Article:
React gives us two ways of writing our components — functional components, and class components. In this blog, we will take a deep dive into the differences between the two, and the pros and cons of each.
First, what is a React Component?
React components are a way of defining a piece of UI into a reusable piece of code. A component is like a function, accepting inputs (called
props) and returning a React element, which describes what should be rendered to the DOM.
The Syntax Differences
Let’s take a look at the syntax of functional and class components — how to write each style of component, the different ways of using React state, and how to write lifecycle methods.
Example of Functional and Class Components
Now, here’s the equivalent component as a class component. This is simply an ES6 class that has a
render method which returns the JSX to be rendered.
state refers to an object inside a component that is used to store property values that belong to that component. When this
state object changes, the component re-renders.
State in Functional Components:
In a functional component, we can use the
useState hook to initialize state. If you are unfamiliar with React Hooks, I recommend taking a look at the docs here. React 16.8.0 is the first release version to support Hooks.
In the below example, we have added state to our
Profile example, where the state stores a single
useState accepts the initial value of the state property, and returns:
bio— the current state
setBio— a setter function that updates the state
State in Class Components:
In a class component, the
state object is initialized in the
constructor, and can be used anywhere in the component using
this.state.propertyName. In the below example, once again we have added state with
bio to our
Profile functional component example. We render this in the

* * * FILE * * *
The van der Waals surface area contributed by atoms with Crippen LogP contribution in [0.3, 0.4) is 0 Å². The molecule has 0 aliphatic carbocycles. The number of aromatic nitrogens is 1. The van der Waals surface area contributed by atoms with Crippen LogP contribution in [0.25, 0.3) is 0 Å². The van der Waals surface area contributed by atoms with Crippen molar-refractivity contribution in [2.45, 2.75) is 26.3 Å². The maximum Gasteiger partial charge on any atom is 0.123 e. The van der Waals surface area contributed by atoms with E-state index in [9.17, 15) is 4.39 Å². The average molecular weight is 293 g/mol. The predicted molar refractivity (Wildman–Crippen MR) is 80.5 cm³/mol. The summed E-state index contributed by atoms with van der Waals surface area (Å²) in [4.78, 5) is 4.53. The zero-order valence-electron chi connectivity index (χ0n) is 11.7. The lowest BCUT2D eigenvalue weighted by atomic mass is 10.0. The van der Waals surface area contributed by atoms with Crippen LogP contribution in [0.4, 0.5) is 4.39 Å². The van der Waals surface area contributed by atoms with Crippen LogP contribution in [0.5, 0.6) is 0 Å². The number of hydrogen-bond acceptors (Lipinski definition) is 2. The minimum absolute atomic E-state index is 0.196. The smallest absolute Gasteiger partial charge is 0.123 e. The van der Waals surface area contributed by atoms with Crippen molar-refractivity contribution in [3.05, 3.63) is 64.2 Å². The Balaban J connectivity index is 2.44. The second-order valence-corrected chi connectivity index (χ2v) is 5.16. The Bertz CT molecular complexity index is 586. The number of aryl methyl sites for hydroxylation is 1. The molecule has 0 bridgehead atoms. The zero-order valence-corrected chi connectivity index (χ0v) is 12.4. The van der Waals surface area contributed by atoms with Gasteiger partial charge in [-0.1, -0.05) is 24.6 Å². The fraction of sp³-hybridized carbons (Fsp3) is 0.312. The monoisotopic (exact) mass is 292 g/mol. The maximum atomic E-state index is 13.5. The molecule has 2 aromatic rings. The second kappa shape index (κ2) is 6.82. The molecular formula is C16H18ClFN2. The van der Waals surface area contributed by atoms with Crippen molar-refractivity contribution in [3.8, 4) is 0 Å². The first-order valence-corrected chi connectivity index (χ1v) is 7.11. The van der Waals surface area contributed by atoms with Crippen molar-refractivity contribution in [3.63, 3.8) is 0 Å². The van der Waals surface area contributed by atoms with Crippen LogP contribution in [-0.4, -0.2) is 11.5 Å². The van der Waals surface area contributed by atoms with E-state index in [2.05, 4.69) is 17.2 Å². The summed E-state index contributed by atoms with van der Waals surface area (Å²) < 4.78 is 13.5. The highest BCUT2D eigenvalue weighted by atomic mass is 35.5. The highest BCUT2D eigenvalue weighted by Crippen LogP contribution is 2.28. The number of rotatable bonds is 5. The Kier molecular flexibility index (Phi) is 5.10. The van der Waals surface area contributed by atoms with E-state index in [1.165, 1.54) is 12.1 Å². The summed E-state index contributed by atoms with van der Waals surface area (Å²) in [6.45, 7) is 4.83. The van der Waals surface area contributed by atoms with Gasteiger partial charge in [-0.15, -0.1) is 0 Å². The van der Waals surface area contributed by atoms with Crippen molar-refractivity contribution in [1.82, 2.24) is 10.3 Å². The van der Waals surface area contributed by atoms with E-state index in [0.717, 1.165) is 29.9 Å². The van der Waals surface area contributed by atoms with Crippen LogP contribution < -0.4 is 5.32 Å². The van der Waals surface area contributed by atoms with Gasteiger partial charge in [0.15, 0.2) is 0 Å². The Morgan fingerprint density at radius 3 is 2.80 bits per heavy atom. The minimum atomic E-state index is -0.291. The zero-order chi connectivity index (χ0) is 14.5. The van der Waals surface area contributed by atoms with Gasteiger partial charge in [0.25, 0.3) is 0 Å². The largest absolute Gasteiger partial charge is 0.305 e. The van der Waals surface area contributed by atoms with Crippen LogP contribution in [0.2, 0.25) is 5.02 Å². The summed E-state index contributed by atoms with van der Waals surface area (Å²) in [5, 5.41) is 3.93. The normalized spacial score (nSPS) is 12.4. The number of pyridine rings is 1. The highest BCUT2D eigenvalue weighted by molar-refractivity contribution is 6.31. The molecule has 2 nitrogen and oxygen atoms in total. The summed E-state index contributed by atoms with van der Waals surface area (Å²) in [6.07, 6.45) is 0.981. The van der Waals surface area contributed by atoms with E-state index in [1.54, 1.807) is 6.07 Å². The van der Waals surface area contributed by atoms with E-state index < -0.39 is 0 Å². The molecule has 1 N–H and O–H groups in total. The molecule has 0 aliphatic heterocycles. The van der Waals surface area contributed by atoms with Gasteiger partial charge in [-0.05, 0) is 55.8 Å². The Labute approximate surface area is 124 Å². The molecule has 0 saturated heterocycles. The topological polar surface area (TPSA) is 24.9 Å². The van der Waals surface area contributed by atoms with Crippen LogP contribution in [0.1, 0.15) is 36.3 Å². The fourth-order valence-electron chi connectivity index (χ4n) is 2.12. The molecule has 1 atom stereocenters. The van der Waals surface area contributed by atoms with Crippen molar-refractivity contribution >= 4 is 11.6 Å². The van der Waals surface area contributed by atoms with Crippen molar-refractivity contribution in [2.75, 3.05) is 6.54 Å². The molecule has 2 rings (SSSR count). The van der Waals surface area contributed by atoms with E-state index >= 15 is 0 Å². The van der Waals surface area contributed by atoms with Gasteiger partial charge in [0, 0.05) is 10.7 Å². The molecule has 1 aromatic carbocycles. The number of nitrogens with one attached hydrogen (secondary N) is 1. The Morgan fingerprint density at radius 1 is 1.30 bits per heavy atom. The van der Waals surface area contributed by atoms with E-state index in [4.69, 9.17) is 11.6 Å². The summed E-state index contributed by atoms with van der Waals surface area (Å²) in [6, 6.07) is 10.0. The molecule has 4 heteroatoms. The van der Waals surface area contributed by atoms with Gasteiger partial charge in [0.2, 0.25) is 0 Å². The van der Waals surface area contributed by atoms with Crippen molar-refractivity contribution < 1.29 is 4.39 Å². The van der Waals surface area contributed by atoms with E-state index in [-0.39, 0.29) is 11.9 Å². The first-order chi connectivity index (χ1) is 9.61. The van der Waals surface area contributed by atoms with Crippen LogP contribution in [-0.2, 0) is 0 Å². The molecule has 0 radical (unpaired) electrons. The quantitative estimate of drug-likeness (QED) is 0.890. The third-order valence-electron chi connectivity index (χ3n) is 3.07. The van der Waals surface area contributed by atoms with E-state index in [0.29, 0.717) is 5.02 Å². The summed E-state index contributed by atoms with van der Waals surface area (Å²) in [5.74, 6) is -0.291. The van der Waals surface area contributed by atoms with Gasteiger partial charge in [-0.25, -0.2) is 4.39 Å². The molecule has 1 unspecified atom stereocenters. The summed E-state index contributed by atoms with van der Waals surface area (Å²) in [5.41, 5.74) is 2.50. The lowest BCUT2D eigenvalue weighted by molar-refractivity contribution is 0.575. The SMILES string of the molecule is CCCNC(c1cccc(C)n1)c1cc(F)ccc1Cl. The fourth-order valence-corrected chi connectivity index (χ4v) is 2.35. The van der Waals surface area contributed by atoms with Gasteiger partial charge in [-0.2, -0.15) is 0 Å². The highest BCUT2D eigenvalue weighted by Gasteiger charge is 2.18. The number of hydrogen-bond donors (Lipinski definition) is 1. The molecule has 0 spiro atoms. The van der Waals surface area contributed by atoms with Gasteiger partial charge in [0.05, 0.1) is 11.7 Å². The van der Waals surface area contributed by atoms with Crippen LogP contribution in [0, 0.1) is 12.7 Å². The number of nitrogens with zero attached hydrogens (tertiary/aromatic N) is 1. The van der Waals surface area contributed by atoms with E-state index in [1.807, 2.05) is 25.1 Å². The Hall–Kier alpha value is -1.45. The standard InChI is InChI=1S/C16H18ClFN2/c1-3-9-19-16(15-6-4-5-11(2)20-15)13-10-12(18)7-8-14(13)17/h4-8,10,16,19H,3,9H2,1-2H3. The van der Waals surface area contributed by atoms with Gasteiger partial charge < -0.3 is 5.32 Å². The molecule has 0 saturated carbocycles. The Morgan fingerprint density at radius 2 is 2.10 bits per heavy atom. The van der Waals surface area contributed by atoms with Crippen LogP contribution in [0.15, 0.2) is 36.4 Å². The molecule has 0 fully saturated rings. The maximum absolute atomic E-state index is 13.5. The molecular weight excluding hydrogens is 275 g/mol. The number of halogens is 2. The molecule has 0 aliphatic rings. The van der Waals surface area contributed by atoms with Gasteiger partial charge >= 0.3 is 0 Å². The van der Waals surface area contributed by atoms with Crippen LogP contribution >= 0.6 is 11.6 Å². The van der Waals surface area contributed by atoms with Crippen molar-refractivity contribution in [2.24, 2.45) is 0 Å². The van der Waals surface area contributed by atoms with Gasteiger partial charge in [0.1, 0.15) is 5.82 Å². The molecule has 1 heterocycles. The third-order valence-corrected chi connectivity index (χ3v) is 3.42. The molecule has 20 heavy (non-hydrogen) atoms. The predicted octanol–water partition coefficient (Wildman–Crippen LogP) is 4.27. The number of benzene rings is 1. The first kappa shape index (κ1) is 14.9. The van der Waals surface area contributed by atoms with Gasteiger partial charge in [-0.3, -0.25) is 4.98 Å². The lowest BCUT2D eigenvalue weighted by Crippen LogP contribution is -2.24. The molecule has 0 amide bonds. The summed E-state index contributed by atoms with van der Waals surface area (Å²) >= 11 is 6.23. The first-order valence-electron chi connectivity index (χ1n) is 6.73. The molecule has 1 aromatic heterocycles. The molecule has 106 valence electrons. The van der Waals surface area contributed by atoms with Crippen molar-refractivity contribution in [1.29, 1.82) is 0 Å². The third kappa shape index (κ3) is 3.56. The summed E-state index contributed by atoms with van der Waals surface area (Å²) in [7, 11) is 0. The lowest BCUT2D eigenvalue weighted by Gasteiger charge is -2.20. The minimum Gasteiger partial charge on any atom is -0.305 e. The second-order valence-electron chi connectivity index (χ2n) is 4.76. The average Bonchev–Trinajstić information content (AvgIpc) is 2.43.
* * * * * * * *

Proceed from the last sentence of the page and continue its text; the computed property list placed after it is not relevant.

render method using
Now let’s take a look at how to define lifecycle methods in each type of component. If you are unfamiliar with lifecycle components, check out the official documentation on State and Lifecycle.
Lifecycle methods in Class Components:
You may be familiar with
componentWillUnmount in React. As the names of these methods suggest:
componentDidMountis called once when the component is mounted, after the first
componentDidUpdateis invoked immediately after the component updates on re-renders. It is not called for the initial render
componentWillUnmountis invoked immediately before a component is unmounted and destroyed
In the below example, you can see how we can simply add these methods to a class component:
Lifecycle methods in Functional Components:
In functional components, we cannot simply add
React.useEffect hook allows us to achieve the same effect as these lifecycle methods:
React.useEffecthook accepts a callback, and an array of dependencies. The callback will only re-run if one of these dependencies change, so using
React.useEffectwith the second argument of
will only run once, and behaves the same as
- You can use
React.useEffectwith no dependencies provided, which will run on every re-render. This behaves the same as
componentDidUpdate, however will run after every render including the first render.
- You can return a function from
React.useEffectwhich will run when unmounting. This behaves the same as
You can see these implemented in the below example:
We’ve taken a look at both functional and class components, and seen the differences between them. Both have their pros and cons, however functional components have been increasingly popular for a few reasons:
- In the past, functional components were limited as you couldn’t use lifecycle methods or state. Since the introduction of hooks, you can achieve anything using a functional component that you can with a class component.
- The React team has mentioned that there may be future performance optimizations for functional components.
- Functional components are often cleaner and more concise, which leads to more readable and testable code.
All this being said, the React Team has no plans to remove class components from React. Both styles are valid and you can use whichever you prefer!
Hope this helped!